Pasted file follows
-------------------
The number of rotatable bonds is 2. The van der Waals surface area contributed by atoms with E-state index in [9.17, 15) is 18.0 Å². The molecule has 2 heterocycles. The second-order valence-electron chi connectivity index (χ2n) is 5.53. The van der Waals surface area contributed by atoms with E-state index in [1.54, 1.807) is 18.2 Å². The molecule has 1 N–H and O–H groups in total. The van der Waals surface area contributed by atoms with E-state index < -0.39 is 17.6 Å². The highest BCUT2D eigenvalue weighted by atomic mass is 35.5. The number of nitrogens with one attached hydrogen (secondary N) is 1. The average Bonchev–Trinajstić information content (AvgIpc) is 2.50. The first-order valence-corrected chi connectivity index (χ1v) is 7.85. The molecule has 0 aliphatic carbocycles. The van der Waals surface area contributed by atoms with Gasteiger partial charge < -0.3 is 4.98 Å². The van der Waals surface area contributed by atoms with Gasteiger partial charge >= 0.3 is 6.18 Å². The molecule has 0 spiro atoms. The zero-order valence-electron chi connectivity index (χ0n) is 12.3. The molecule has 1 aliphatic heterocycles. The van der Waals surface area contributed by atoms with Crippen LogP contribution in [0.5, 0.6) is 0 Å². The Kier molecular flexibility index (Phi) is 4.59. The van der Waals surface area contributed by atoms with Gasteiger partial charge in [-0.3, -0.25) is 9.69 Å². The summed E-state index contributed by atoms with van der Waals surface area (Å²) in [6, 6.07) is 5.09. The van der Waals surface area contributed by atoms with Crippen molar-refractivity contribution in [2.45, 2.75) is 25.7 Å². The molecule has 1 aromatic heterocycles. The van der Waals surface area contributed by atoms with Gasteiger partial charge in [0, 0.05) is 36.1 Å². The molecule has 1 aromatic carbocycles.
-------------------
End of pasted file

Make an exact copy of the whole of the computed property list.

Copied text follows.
The number of rotatable bonds is 2. The van der Waals surface area contributed by atoms with E-state index in [9.17, 15) is 18.0 Å². The molecule has 2 heterocycles. The second-order valence-electron chi connectivity index (χ2n) is 5.53. The van der Waals surface area contributed by atoms with E-state index in [1.54, 1.807) is 18.2 Å². The molecule has 1 N–H and O–H groups in total. The van der Waals surface area contributed by atoms with E-state index < -0.39 is 17.6 Å². The highest BCUT2D eigenvalue weighted by atomic mass is 35.5. The number of nitrogens with one attached hydrogen (secondary N) is 1. The average Bonchev–Trinajstić information content (AvgIpc) is 2.50. The first-order valence-corrected chi connectivity index (χ1v) is 7.85. The molecule has 0 aliphatic carbocycles. The van der Waals surface area contributed by atoms with Gasteiger partial charge < -0.3 is 4.98 Å². The van der Waals surface area contributed by atoms with Gasteiger partial charge >= 0.3 is 6.18 Å². The molecule has 0 spiro atoms. The zero-order valence-electron chi connectivity index (χ0n) is 12.3. The molecule has 1 aliphatic heterocycles. The van der Waals surface area contributed by atoms with Crippen LogP contribution in [0.5, 0.6) is 0 Å². The Kier molecular flexibility index (Phi) is 4.59. The van der Waals surface area contributed by atoms with Gasteiger partial charge in [-0.3, -0.25) is 9.69 Å². The summed E-state index contributed by atoms with van der Waals surface area (Å²) in [6, 6.07) is 5.09. The van der Waals surface area contributed by atoms with Crippen molar-refractivity contribution in [2.45, 2.75) is 25.7 Å². The molecule has 1 aromatic heterocycles. The van der Waals surface area contributed by atoms with Gasteiger partial charge in [0, 0.05) is 36.1 Å². The molecule has 1 aromatic carbocycles.